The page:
The purpose of the Health Careers Opportunity Program (HCOP) is to increase the number of individuals from educationally or economically disadvantaged backgrounds who enter the health and allied health professions program. Through an educational pipeline program, HCOP provides the support necessary to compete for, enter, and graduate from health or allied health professions schools. The program provides activities for disadvantaged students through formal academic and research training and programming, and student enhancement services. The HCOP grantees provide counseling and mentoring services to assist students in successfully completing their education and training. The program also exposes students to community-based primary healthcare experiences with public and private non-profit providers. In addition, HCOP provides student stipends and financial planning resources to students and parents, as well as information about healthcare careers and training.
Eligible applicants are accredited schools of medicine, osteopathic medicine, public health, dentistry, veterinary medicine, optometry, pharmacy, allied health, chiropractic, podiatric medicine, public and nonprofit private schools that offer graduate programs in behavioral or mental health, programs for the training of physician assistants, and other public or private nonprofit health or educational entities, including faith-based and community based organizations. The grantee institutions disburses some of the program funds to eligible individuals for specific purposes, such as stipends.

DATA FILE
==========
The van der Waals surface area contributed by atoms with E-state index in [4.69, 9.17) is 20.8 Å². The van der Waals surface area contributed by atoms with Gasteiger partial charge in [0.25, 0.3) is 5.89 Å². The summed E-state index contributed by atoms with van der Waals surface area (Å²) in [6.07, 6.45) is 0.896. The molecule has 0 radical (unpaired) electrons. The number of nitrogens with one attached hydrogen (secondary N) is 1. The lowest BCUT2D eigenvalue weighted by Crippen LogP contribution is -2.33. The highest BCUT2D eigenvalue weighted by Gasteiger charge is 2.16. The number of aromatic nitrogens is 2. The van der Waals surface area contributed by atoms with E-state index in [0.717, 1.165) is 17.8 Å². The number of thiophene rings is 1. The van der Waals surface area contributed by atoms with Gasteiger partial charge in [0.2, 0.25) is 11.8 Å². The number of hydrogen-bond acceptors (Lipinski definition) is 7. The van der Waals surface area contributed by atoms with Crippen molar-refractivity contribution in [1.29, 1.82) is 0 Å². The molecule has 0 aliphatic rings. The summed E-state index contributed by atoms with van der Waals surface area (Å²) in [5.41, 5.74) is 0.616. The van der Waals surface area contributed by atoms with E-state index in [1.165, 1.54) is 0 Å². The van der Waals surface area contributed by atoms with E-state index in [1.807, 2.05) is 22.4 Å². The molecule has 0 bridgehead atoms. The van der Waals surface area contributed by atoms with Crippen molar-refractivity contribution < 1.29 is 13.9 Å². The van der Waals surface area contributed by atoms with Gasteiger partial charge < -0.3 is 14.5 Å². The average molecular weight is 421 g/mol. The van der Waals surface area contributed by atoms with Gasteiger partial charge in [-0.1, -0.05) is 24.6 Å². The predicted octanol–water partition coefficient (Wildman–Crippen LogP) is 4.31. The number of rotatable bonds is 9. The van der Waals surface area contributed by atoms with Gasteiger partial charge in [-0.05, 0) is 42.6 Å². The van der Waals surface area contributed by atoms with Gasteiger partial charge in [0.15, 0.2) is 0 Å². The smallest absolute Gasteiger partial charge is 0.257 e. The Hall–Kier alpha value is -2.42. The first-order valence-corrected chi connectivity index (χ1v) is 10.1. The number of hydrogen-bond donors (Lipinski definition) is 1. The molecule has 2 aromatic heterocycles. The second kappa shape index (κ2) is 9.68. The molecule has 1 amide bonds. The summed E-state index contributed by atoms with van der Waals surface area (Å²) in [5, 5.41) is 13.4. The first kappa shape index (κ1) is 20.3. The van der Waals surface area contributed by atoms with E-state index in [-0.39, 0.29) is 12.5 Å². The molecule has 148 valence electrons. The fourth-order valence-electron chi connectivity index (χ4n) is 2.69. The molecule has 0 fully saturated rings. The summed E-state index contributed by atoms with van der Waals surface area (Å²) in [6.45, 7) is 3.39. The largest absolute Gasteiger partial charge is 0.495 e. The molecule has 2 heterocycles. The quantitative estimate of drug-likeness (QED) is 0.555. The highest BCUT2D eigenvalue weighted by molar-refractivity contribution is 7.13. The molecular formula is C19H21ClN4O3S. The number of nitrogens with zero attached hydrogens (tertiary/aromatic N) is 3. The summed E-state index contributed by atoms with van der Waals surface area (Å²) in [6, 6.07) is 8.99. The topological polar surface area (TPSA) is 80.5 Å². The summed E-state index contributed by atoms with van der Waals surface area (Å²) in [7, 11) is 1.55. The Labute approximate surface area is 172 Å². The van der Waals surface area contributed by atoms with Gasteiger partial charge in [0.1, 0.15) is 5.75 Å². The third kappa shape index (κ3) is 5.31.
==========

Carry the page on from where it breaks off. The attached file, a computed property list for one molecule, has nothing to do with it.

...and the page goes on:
Students who are educationally or economically disadvantaged and who express an interest in pursuing a health degree program are eligible for participation in an HCOP during their primary, secondary, college, post-college/pre-professional, and graduate/professional education. An individual is “educationally disadvantaged” if he or she comes from an environment that has inhibited the individual from obtaining the knowledge, skills, and abilities required to enroll in and graduate from a health professions school or allied health program. Individuals are ”economically disadvantaged” if they come from a family with an annual income at or below low income thresholds, according to family size, as reported by the U.S. Census Bureau and modified by the Secretary for use in health and allied health professions training programs.
Tia-Nicole Leak, Ph.D.